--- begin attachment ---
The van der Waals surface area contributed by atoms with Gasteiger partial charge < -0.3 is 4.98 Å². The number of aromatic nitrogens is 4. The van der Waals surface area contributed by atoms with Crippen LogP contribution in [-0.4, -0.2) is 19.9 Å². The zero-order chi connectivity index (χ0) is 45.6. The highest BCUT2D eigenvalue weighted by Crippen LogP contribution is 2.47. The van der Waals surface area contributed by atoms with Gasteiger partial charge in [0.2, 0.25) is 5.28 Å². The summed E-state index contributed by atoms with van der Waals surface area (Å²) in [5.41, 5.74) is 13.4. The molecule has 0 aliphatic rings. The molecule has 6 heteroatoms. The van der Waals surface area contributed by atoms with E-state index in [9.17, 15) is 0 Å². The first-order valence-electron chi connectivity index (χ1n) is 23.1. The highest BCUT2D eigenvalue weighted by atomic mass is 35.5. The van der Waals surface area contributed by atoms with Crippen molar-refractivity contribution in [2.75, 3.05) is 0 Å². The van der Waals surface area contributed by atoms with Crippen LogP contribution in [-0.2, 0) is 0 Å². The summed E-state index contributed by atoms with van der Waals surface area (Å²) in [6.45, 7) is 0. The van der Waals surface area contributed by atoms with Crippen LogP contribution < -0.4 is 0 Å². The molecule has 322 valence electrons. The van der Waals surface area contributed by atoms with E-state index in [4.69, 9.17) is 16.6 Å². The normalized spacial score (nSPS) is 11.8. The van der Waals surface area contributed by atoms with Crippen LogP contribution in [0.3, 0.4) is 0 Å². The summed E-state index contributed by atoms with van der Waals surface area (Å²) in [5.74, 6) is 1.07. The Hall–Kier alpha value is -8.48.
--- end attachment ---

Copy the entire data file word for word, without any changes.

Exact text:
The van der Waals surface area contributed by atoms with Gasteiger partial charge < -0.3 is 4.98 Å². The number of aromatic nitrogens is 4. The van der Waals surface area contributed by atoms with Crippen LogP contribution in [-0.4, -0.2) is 19.9 Å². The zero-order chi connectivity index (χ0) is 45.6. The highest BCUT2D eigenvalue weighted by Crippen LogP contribution is 2.47. The van der Waals surface area contributed by atoms with Gasteiger partial charge in [0.2, 0.25) is 5.28 Å². The summed E-state index contributed by atoms with van der Waals surface area (Å²) in [5.41, 5.74) is 13.4. The molecule has 0 aliphatic rings. The molecule has 6 heteroatoms. The van der Waals surface area contributed by atoms with E-state index in [9.17, 15) is 0 Å². The first-order valence-electron chi connectivity index (χ1n) is 23.1. The highest BCUT2D eigenvalue weighted by atomic mass is 35.5. The van der Waals surface area contributed by atoms with Crippen molar-refractivity contribution in [2.75, 3.05) is 0 Å². The van der Waals surface area contributed by atoms with Crippen LogP contribution in [-0.2, 0) is 0 Å². The summed E-state index contributed by atoms with van der Waals surface area (Å²) in [6.45, 7) is 0. The van der Waals surface area contributed by atoms with Crippen LogP contribution < -0.4 is 0 Å². The molecule has 322 valence electrons. The van der Waals surface area contributed by atoms with E-state index in [4.69, 9.17) is 16.6 Å². The normalized spacial score (nSPS) is 11.8. The van der Waals surface area contributed by atoms with Crippen LogP contribution in [0.3, 0.4) is 0 Å². The summed E-state index contributed by atoms with van der Waals surface area (Å²) in [5.74, 6) is 1.07. The Hall–Kier alpha value is -8.48.